Soft skills are general abilities that employers typically look for when hiring for almost any position. They’re intangible and include non-technical skills like communication skills, teamwork, leadership, and time management skills. Also commonly known as interpersonal skills, these abilities are desirable in candidates from every industry from tech to HR.
Essential soft skills aren’t rooted or related to a single field of work; they can be leveraged in a variety of workplaces, especially those that work in teams. They often contribute to workplace culture, something that’s become increasingly important for employers to foster over the past few years. Essential to making teams of professionals work to execute projects and complete deliverables, the development of soft skills is bound to help your career—perhaps in ways you may not have realized.
The Importance of Soft Skills
While you may not be able to earn a degree in soft skills, their value shouldn’t be overlooked. The ability to get along with colleagues and maintain a rapport with those you work closely with through communication, team building skills, and conflict management is often just as important as the technical skills you bring to the table. In addition, they can help you immensely through the interview process.
Many human resources members assess prospective employees on their soft skills with the knowledge that they’ll need certain ones to integrate into the team. It’s imperative to practice soft skills like you would technical skills; they get better the more you use them. Having developed soft skills under your belt will help set you aside from the competition; recruitment criteria is rarely ever based on technical skill alone, so having great interpersonal abilities will help you in the long run, and especially in highly competitive markets.
How to Improve Your Soft Skills?
Whether you’re on the job market looking for your first position or re-entering the market as you look for a career change, it’s a good idea to brush up on some essential soft skills. Fortunately, there are a number of options available to you, depending on your personal preference.
Here are a few ways you develop your soft skills:
Online classes are a convenient way to work on your interpersonal skills. Many programs offer a lecture component wherein you’d learn about the set of skills at hand, as well as a practical component where you’d be able to ask questions and practice with others.
Online classes can be challenging for some depending on their learning style, but they offer a fantastic opportunity for those looking for a quick and convenient way to level up their soft skills.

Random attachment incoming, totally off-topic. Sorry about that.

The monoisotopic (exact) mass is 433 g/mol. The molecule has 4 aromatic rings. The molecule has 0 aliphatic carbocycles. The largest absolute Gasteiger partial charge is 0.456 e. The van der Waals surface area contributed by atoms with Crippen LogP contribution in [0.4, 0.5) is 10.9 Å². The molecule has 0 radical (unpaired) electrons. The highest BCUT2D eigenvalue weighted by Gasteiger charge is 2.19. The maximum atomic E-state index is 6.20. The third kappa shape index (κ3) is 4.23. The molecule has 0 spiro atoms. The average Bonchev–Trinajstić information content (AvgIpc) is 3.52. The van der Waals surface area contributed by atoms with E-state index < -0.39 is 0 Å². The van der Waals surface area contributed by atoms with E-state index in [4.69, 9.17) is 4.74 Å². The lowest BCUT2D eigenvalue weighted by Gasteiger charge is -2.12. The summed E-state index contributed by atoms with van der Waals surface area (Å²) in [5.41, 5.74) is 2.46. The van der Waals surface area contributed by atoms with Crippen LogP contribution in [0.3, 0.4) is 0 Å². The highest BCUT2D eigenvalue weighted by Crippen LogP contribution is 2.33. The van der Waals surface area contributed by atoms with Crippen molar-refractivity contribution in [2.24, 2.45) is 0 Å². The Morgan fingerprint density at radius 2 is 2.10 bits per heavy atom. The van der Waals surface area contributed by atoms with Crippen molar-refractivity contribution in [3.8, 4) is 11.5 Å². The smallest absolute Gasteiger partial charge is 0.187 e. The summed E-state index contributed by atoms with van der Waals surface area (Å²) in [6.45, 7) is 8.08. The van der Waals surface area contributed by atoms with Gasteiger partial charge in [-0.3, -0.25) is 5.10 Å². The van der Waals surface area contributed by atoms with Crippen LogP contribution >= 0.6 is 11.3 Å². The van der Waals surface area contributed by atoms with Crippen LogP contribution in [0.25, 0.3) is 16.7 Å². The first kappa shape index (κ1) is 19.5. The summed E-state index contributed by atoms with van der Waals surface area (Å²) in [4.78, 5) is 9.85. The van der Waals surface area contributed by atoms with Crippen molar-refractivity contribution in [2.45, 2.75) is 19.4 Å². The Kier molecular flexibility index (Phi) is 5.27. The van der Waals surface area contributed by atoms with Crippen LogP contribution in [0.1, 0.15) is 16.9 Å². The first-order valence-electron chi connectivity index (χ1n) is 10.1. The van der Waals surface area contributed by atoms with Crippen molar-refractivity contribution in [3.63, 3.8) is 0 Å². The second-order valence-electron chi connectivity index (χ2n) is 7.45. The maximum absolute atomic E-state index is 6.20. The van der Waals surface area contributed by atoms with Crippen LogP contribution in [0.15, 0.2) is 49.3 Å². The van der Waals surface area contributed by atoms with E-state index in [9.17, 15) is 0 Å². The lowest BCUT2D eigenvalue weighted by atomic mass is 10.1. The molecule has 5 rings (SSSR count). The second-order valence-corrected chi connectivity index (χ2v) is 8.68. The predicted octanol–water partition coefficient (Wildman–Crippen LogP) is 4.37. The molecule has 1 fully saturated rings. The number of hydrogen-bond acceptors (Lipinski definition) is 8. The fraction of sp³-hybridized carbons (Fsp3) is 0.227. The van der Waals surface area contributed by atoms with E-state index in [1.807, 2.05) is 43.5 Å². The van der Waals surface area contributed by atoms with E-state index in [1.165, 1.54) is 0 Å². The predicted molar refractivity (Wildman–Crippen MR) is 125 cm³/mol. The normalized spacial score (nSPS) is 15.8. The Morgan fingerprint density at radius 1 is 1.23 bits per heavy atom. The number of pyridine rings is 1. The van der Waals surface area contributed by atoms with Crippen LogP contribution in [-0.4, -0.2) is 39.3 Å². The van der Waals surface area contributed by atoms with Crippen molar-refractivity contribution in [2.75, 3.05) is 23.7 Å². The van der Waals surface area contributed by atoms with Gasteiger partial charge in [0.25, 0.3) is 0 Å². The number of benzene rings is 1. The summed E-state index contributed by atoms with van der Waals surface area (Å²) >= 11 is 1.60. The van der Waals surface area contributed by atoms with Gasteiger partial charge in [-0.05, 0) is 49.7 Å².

Ask for Feedback
A surprisingly easy way to improve your interpersonal skills is to simply ask for feedback. This doesn’t have to be limited to professional colleagues; you can ask your friends and family members what they think about your communication and even time management skills. While you may not always agree, it’s important to get answers from a couple different perspectives to truly assess what you can work on.
You can also ask peers at work, as well as your manager. You may be surprised at what you hear, as our perception of ourselves can often vary from what we think about ourselves. This is what makes asking different people so helpful—collecting feedback and information from different people in your life can help you get a fulsome picture of which soft skills need improvement.
Get a Coach
Getting a coach will offer tailored, one-on-one advice. Partnering with a coach at the right time in your career can have an immense impact on your career and its future growth. Before you decide to get a coach to help develop your interpersonal skills, you should have a grasp on the career path you’d like to pursue. This option requires some initial investment—of both money and time, so you’ll want to be sure it’s worth your while.
When looking for a coach, listen carefully to word-of-mouth references and do your research; an investment in a coach to help with your soft skills is an investment in your future. You’ll want to make sure you’re choosing the right one for you, and one that can help you realize your potential.
Practice with Friends/Group
Maybe you already have an idea of the interpersonal skills you’d like to practice. If that’s the case, you can ask a friend to sit down and help talk you through it.
Say you want to work on your negotiation skills. Your friend can pretend to be your boss while you ask for a promotion or salary increase. Another scenario you could practice includes being a team lead and having to negotiate with other team members on roles and responsibilities. At the end of each scenario, ask your friend for feedback on your negotiation, and how they think you can improve.
While having conversations with yourself in the mirror is great for practicing speeches, it just won’t cut it for practicing your soft skills. It’s imperative to have another person there to share their feedback on how you can improve; without outside perspectives, you may never be able to pinpoint exactly how you can improve.
TSSG Can Help with Online Soft Skills Training
If you’re looking to improve soft skills that will help you in your job search and career moving forward, The Soft Skills Group can help. Whether you’re looking to develop your leadership skills or want to work on team development, we have a workshop for you. Contact us today to learn more about online management skills in Canada and the USA.